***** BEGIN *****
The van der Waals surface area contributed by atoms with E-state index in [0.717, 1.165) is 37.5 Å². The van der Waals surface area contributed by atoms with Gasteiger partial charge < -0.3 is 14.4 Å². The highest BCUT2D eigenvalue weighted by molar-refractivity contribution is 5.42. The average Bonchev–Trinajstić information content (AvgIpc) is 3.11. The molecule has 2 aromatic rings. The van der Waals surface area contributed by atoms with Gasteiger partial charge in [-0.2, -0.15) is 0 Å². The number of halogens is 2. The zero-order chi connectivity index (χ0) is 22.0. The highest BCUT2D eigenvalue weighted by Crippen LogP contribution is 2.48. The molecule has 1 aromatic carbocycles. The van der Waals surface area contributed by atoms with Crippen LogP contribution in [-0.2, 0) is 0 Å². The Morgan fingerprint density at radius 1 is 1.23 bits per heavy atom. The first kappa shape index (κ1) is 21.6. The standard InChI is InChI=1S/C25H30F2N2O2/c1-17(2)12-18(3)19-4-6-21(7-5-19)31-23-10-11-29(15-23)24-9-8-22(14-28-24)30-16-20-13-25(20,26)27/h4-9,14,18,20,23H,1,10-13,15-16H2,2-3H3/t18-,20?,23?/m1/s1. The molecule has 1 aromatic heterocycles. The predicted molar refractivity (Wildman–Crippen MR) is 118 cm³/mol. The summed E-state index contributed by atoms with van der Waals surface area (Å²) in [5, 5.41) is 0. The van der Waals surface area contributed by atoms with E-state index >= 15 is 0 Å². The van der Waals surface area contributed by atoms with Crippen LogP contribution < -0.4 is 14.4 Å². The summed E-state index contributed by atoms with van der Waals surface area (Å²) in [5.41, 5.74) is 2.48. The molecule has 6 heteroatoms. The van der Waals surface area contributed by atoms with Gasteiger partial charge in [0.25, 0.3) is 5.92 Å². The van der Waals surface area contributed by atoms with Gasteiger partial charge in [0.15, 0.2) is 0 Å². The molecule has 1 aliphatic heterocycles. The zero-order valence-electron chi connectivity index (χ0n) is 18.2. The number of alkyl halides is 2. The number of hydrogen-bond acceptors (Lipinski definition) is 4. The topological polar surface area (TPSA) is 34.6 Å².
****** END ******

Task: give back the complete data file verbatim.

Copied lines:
The van der Waals surface area contributed by atoms with E-state index in [0.717, 1.165) is 37.5 Å². The van der Waals surface area contributed by atoms with Gasteiger partial charge < -0.3 is 14.4 Å². The highest BCUT2D eigenvalue weighted by molar-refractivity contribution is 5.42. The average Bonchev–Trinajstić information content (AvgIpc) is 3.11. The molecule has 2 aromatic rings. The van der Waals surface area contributed by atoms with Gasteiger partial charge in [-0.2, -0.15) is 0 Å². The number of halogens is 2. The zero-order chi connectivity index (χ0) is 22.0. The highest BCUT2D eigenvalue weighted by Crippen LogP contribution is 2.48. The molecule has 1 aromatic carbocycles. The van der Waals surface area contributed by atoms with Crippen LogP contribution in [-0.2, 0) is 0 Å². The Morgan fingerprint density at radius 1 is 1.23 bits per heavy atom. The first kappa shape index (κ1) is 21.6. The standard InChI is InChI=1S/C25H30F2N2O2/c1-17(2)12-18(3)19-4-6-21(7-5-19)31-23-10-11-29(15-23)24-9-8-22(14-28-24)30-16-20-13-25(20,26)27/h4-9,14,18,20,23H,1,10-13,15-16H2,2-3H3/t18-,20?,23?/m1/s1. The molecule has 1 aromatic heterocycles. The predicted molar refractivity (Wildman–Crippen MR) is 118 cm³/mol. The summed E-state index contributed by atoms with van der Waals surface area (Å²) in [5, 5.41) is 0. The van der Waals surface area contributed by atoms with E-state index >= 15 is 0 Å². The van der Waals surface area contributed by atoms with Crippen LogP contribution < -0.4 is 14.4 Å². The summed E-state index contributed by atoms with van der Waals surface area (Å²) in [5.41, 5.74) is 2.48. The molecule has 6 heteroatoms. The van der Waals surface area contributed by atoms with Gasteiger partial charge in [0.25, 0.3) is 5.92 Å². The van der Waals surface area contributed by atoms with Gasteiger partial charge in [0.15, 0.2) is 0 Å². The molecule has 1 aliphatic heterocycles. The zero-order valence-electron chi connectivity index (χ0n) is 18.2. The number of alkyl halides is 2. The number of hydrogen-bond acceptors (Lipinski definition) is 4. The topological polar surface area (TPSA) is 34.6 Å².